Showing posts with the label types of rear wheel drives

de-Dion Drive

de-Dion Drive The de-Dion axle is often considered as the halfway stage between the normal axle and independent suspension. This layout provides many of the advantages of the independent suspension, but the system is not classed as independent, as the rear wheels are still linked by an axle tube. In the basic arrangement illustrated in Fig. 26.33, laminated springs are mounted on the frame by a 'fixed' pivot at the front and a swinging shackle at the rear. To support the wheel on a stub axle shaft, each spring is equipped with a hub mounting, which is rigid­ly connected to a tubular axle beam. The final-drive unit, which is bolted to a cross-member of the frame, transfers the drive to road wheels through two universally jointed shafts.  The main propeller shaft is fitted with a universal joint at each end to allow for flexing of the Fig. 26.33. de-Dion drive. frame. In this design, the torque reaction of the final-drive casing is absorbed by the frame, and the driving thrust is

Torque-tube Drive

Torque-tube Drive This drive system is generally used in passenger cars and light commercial vehicles. Whereas the Hochkiss drive uses stiff springs to resist torque reaction and driving thrust, the torque tube drive permits the use of either 'softer' springs or another form of spring, like helical to perform their only intended duty so that a 'softer' ride is possible. Figure 26.30 illustrates a layout using laminated springs, which are connected to the frame by a swinging shackle at each end. A tubular member called torque-tube, encloses the propeller shaft and is bolted rigidly to the axle casing. The torque-tube is positioned at the front by a ball and socket joint, which is located at the rear of the gearbox or cross-member of the frame. Bracing rods are introduced between the axle casing and the torque tube to strengthen the arrangement. A small-diameter propeller shaft is installed inside the torque tube and splined to the final-drive pinion. A universal joint is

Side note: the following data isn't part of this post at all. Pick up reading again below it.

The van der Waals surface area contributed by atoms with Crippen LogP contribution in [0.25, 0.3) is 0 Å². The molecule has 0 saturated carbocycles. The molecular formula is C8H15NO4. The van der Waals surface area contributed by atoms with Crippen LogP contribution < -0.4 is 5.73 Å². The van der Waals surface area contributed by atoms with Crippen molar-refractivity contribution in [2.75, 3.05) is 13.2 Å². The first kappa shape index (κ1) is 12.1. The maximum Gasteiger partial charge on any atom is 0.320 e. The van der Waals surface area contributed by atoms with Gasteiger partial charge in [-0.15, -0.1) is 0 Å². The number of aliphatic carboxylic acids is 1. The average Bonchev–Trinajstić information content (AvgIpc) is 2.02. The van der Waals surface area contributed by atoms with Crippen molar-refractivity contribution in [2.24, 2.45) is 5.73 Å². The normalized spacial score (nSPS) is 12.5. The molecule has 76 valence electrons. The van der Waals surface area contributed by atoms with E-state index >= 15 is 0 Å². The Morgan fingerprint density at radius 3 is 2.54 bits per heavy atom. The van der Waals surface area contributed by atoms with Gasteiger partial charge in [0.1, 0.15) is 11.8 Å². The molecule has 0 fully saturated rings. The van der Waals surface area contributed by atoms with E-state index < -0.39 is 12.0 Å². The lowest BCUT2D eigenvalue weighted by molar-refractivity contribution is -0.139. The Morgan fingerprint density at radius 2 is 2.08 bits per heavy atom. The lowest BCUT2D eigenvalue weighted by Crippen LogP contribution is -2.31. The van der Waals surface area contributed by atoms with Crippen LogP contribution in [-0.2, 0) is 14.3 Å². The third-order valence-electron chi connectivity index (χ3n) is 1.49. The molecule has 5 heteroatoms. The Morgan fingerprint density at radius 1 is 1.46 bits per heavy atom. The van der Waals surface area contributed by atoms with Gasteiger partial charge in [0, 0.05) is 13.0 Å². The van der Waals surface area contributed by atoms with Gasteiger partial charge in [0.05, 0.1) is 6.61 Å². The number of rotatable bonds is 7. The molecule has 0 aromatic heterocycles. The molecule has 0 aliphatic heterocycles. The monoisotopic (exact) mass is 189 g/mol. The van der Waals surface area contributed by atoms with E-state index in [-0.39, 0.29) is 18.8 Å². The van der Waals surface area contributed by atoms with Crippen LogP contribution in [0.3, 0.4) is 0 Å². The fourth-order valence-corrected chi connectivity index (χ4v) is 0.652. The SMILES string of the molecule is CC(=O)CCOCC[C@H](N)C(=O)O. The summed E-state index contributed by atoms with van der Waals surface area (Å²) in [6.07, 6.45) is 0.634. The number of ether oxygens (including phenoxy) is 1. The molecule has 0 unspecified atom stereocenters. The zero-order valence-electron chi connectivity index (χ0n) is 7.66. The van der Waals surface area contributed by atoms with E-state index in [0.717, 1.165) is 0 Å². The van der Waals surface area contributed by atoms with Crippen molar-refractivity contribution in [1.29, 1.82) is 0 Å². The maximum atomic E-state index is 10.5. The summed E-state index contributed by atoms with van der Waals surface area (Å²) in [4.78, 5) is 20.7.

Four-link (Semi-Hotchkiss) Drive

Four-link (Semi-Hotchkiss) Drive When helical springs are used in conjunction with a live rear axle, these springs cannot take driving and braking thrust, torque reaction or give lateral support to the rear axle. Therefore additional arrangements must be incorporated to meet these requirements. It may appear that the helical spring provides a reduction in the unsprung weight, but in practice when the weight of the additional locating arms and rods fitted to support this arrangement is added, the unsprung weight difference becomes very small. However, this layout allows for an accurate positioning of the axle which is an advantage. The rear axles is positioned by upper and lower trailing suspension arms in the four-link drive system layout as illustrated in Fig. 26.29.  These arms transmit driving thrust and prevent rotation of the axle casing. A transverse stabilizer, called a Panhard rod, connects the rear axle to the vehicle body and thereby controls sideways movement of the axle.

Rear-wheel Drive Arrangements

Rear-wheel Drive Arrangements The statement "every action has an equal and opposite reaction", means that every component that produces or changes a torque also exerts an equal and opposite torque tending to turn the casing. To understand the torque reaction consider the Fig. 26.25A, which represents a tractor with its rear driving wheels locked in a ditch. In this situation torque reaction is likely to lift the front of the tractor rather than turn the rear wheels. When the above principle is applied to rear axles, some arrangement must be provided to prevent the axle casing turning in the opposite direction to the driving wheels. A torque (t) applied to the wheel, which may be considered as a lever (Fig. 26.25B), produces a tractive effort (Te) at the road surface, and an equal and opposite forward force at the axle shaft. This driving thrust must be transferred from the axle casing to the frame in order to propel the vehicle. The maximum tractive effort is limited by the a